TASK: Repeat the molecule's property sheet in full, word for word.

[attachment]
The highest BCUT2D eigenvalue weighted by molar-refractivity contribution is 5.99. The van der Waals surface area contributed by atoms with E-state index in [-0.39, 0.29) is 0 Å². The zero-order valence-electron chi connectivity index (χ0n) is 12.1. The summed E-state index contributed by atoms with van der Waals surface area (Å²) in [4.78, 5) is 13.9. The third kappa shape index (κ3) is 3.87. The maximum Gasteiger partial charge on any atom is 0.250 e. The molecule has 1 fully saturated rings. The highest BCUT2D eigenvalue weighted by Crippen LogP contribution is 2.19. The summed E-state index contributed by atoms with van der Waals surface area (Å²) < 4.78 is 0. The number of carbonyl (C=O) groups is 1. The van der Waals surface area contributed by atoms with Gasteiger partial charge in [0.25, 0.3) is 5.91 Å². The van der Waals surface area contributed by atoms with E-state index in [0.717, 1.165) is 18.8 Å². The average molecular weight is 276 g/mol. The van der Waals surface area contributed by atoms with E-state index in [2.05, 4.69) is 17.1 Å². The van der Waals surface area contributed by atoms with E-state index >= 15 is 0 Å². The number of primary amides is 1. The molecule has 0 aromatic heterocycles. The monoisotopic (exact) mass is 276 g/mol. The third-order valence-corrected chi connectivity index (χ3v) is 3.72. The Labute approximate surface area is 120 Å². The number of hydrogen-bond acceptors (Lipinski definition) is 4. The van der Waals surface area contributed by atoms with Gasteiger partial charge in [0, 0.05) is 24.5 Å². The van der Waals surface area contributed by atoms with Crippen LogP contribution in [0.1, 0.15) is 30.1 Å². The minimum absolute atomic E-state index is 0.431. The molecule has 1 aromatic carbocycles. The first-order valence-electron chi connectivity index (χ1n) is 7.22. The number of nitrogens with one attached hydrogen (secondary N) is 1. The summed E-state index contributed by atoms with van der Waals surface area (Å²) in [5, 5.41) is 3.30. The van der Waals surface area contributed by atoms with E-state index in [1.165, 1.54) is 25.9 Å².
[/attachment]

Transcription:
The highest BCUT2D eigenvalue weighted by molar-refractivity contribution is 5.99. The van der Waals surface area contributed by atoms with E-state index in [-0.39, 0.29) is 0 Å². The zero-order valence-electron chi connectivity index (χ0n) is 12.1. The summed E-state index contributed by atoms with van der Waals surface area (Å²) in [4.78, 5) is 13.9. The third kappa shape index (κ3) is 3.87. The maximum Gasteiger partial charge on any atom is 0.250 e. The molecule has 1 fully saturated rings. The highest BCUT2D eigenvalue weighted by Crippen LogP contribution is 2.19. The summed E-state index contributed by atoms with van der Waals surface area (Å²) < 4.78 is 0. The number of carbonyl (C=O) groups is 1. The van der Waals surface area contributed by atoms with Gasteiger partial charge in [0.25, 0.3) is 5.91 Å². The van der Waals surface area contributed by atoms with E-state index in [0.717, 1.165) is 18.8 Å². The average molecular weight is 276 g/mol. The van der Waals surface area contributed by atoms with E-state index in [2.05, 4.69) is 17.1 Å². The van der Waals surface area contributed by atoms with E-state index >= 15 is 0 Å². The number of primary amides is 1. The molecule has 0 aromatic heterocycles. The monoisotopic (exact) mass is 276 g/mol. The third-order valence-corrected chi connectivity index (χ3v) is 3.72. The Labute approximate surface area is 120 Å². The number of hydrogen-bond acceptors (Lipinski definition) is 4. The van der Waals surface area contributed by atoms with Gasteiger partial charge in [0, 0.05) is 24.5 Å². The van der Waals surface area contributed by atoms with Crippen LogP contribution in [0.1, 0.15) is 30.1 Å². The minimum absolute atomic E-state index is 0.431. The molecule has 1 aromatic carbocycles. The first-order valence-electron chi connectivity index (χ1n) is 7.22. The number of nitrogens with one attached hydrogen (secondary N) is 1. The summed E-state index contributed by atoms with van der Waals surface area (Å²) in [5, 5.41) is 3.30. The van der Waals surface area contributed by atoms with E-state index in [1.165, 1.54) is 25.9 Å².